Due to recent changes in relations between Cuba and the United States, many books have been published about the island nation, but few have centered on its capital with the kaleidoscopic focus of award-winning author Mark Kurlansky’s Havana, A Subtropical Delirium. In accessible prose worthy of the elegant metropolis itself, Kurlansky, a longtime Caribbean correspondent, profiles Cuban music, literature, food and, of course, baseball.
Kurlansky uses literary references to add color and context to his own experiences in Havana. In his prologue he imagines the city in black and white, its shadowed doorways and narrow streets (built to provide shade from the relentless tropical sun) the perfect setting for film noir or a Graham Greene novel. Many Americans have observed that the sea off Havana can appear violet at dawn; Hemingway called it “purple.” But to John Muir, visiting in 1868, Havana was a yellow city, and Anthony Trollope agreed, christening it a “dingy yellow town.” The Spanish poet Federico Garcia Lorca wrote, “Havana has the yellow of Cadiz, the pink of Seville turning carmine and the green of Granada, with the slight phosphorescence of a fish.”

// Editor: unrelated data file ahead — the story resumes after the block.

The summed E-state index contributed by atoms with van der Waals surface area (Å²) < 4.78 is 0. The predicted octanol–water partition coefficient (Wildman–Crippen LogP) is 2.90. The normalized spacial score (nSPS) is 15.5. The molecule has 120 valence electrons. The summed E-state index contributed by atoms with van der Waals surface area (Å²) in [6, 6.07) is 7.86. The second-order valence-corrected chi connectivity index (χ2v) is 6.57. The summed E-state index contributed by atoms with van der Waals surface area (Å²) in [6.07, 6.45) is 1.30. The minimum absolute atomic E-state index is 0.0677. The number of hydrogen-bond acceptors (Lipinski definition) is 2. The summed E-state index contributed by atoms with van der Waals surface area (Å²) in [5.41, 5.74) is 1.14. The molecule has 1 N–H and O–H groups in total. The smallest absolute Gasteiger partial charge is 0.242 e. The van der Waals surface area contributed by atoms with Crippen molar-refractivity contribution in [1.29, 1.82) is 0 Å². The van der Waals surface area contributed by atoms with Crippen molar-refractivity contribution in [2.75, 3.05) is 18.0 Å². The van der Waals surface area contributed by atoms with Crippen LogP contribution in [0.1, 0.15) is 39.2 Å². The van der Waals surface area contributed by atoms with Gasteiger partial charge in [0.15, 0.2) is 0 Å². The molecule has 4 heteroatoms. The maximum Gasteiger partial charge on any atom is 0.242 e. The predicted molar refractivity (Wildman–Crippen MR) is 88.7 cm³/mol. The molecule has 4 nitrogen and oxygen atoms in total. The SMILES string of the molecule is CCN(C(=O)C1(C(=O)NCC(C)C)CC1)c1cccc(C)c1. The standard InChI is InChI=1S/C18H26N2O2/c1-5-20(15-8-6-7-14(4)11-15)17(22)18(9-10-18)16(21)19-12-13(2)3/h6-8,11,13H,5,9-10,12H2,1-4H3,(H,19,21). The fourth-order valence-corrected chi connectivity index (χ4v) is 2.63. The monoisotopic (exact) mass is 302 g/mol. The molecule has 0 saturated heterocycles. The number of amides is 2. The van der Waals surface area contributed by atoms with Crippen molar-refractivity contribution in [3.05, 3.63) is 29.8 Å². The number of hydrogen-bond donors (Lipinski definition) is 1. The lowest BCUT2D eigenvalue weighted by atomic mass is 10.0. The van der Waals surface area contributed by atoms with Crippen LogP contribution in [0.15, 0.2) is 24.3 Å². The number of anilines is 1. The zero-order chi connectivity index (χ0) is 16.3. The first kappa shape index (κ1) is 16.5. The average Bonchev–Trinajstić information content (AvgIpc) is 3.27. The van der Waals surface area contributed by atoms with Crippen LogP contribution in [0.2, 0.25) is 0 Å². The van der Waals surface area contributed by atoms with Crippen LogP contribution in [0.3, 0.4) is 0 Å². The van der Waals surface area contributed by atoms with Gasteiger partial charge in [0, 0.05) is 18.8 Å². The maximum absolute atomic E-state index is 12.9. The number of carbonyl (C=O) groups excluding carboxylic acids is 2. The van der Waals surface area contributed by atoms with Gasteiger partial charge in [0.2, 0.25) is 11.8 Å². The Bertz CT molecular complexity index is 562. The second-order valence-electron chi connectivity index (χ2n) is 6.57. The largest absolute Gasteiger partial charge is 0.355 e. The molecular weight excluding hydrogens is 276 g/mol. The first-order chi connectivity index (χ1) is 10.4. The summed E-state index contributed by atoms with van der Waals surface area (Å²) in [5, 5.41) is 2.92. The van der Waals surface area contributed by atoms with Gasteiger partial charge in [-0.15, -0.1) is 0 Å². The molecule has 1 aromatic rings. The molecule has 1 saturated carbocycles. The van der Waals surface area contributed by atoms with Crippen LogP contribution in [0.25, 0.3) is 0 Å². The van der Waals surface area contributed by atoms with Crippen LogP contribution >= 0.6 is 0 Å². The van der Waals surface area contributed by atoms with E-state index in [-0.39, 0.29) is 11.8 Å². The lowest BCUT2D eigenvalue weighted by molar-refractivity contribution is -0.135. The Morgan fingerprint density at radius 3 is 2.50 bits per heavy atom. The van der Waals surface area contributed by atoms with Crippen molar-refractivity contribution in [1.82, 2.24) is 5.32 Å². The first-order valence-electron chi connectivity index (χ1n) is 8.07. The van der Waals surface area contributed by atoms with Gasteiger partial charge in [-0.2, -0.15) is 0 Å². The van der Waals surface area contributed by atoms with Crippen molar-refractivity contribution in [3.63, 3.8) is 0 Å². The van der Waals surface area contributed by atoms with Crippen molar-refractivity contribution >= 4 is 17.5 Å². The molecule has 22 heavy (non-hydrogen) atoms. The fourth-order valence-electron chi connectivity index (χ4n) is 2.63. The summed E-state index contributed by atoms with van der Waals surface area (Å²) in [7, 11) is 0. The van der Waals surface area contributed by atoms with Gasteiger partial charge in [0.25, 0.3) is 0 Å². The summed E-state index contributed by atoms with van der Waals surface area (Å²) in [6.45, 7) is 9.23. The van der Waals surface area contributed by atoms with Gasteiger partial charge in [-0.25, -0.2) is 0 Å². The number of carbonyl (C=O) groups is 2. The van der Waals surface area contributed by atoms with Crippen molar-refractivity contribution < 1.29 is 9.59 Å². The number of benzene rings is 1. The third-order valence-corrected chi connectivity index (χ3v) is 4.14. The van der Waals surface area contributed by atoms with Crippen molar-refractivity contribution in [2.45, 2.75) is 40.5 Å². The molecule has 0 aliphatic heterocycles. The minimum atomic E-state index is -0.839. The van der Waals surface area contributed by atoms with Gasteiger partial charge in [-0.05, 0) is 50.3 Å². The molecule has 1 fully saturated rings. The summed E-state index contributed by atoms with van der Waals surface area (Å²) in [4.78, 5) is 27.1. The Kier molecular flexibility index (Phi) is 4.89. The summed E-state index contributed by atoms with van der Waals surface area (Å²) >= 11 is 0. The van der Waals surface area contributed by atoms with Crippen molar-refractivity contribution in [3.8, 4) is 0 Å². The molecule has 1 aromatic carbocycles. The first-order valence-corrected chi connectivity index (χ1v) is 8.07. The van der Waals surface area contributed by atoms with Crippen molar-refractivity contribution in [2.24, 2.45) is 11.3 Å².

According to Kurlansky, the culture of Havana has always been in flux, subject to shifting perspectives. “Change,” he writes, “is one of the fundamental conditions here.” He describes a fascinating history of upheaval, beginning with the harrowing 1511 Spanish conquest and the infamous legend of the fearless Taino leader Hatuey who chose death over conversion, stating: “If Christians go to heaven, I do not want to go.”
Kurlansky uses that story and many other anecdotes to illustrate a unique brand of Habanero humor. While his book moves effortlessly from the Spanish War of Independence to the Revolution, he maintains a focus on the current culture of Havana, explaining certain quirks and trends the traveler might encounter as fundamental characteristics of the Habanero identity.
Many of the elements that inform the culture of the city can be traced to its turbulent past. Kurlansky follows the lasting influences of Spanish, Taino and African cultures through language, religion, physique and food. He shows a strong affinity for Cuban cuisine in particular, going so far as to copy down favorite recipes for the benefit of the reader.
Beneath all the changes and shifting cultures, Kurlansky finds something that endures: the spirit of the city itself, which is passionate, colorful, ever in motion, elegant and enduring beyond decay. Change has been the city’s story, and more changes may be on the violet horizon, but, Kurlansky writes, “the things that make Havana Havana, the delirious, crumbling metropolis of black and white despite its faded tropical colors, seem certain to endure.”